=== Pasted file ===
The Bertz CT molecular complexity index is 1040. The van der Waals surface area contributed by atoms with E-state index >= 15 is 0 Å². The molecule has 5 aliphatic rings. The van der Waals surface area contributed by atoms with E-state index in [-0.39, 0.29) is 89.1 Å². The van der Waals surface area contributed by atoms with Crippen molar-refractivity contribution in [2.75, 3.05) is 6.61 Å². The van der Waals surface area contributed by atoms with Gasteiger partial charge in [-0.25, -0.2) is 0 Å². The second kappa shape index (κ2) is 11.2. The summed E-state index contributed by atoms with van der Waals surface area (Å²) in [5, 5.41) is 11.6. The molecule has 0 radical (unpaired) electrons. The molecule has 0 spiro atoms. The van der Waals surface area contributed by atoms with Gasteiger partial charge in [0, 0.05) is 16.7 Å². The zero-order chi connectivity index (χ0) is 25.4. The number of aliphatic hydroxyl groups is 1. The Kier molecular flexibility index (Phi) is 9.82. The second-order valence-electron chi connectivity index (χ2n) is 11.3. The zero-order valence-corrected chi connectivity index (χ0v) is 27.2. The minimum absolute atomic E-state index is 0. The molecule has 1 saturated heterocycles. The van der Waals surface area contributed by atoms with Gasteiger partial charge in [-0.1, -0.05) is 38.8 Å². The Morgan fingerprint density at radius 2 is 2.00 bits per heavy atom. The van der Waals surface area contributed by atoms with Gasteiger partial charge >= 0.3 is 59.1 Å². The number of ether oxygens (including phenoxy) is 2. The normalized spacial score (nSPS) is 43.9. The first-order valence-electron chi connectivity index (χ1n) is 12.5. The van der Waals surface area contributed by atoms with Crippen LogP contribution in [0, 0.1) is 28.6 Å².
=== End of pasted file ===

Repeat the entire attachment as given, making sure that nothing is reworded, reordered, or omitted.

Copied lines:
The Bertz CT molecular complexity index is 1040. The van der Waals surface area contributed by atoms with E-state index >= 15 is 0 Å². The molecule has 5 aliphatic rings. The van der Waals surface area contributed by atoms with E-state index in [-0.39, 0.29) is 89.1 Å². The van der Waals surface area contributed by atoms with Crippen molar-refractivity contribution in [2.75, 3.05) is 6.61 Å². The van der Waals surface area contributed by atoms with Gasteiger partial charge in [-0.25, -0.2) is 0 Å². The second kappa shape index (κ2) is 11.2. The summed E-state index contributed by atoms with van der Waals surface area (Å²) in [5, 5.41) is 11.6. The molecule has 0 radical (unpaired) electrons. The molecule has 0 spiro atoms. The van der Waals surface area contributed by atoms with Gasteiger partial charge in [0, 0.05) is 16.7 Å². The zero-order chi connectivity index (χ0) is 25.4. The number of aliphatic hydroxyl groups is 1. The Kier molecular flexibility index (Phi) is 9.82. The second-order valence-electron chi connectivity index (χ2n) is 11.3. The zero-order valence-corrected chi connectivity index (χ0v) is 27.2. The minimum absolute atomic E-state index is 0. The molecule has 1 saturated heterocycles. The van der Waals surface area contributed by atoms with Gasteiger partial charge in [-0.1, -0.05) is 38.8 Å². The Morgan fingerprint density at radius 2 is 2.00 bits per heavy atom. The van der Waals surface area contributed by atoms with Gasteiger partial charge >= 0.3 is 59.1 Å². The number of ether oxygens (including phenoxy) is 2. The normalized spacial score (nSPS) is 43.9. The first-order valence-electron chi connectivity index (χ1n) is 12.5. The van der Waals surface area contributed by atoms with Crippen LogP contribution in [0, 0.1) is 28.6 Å².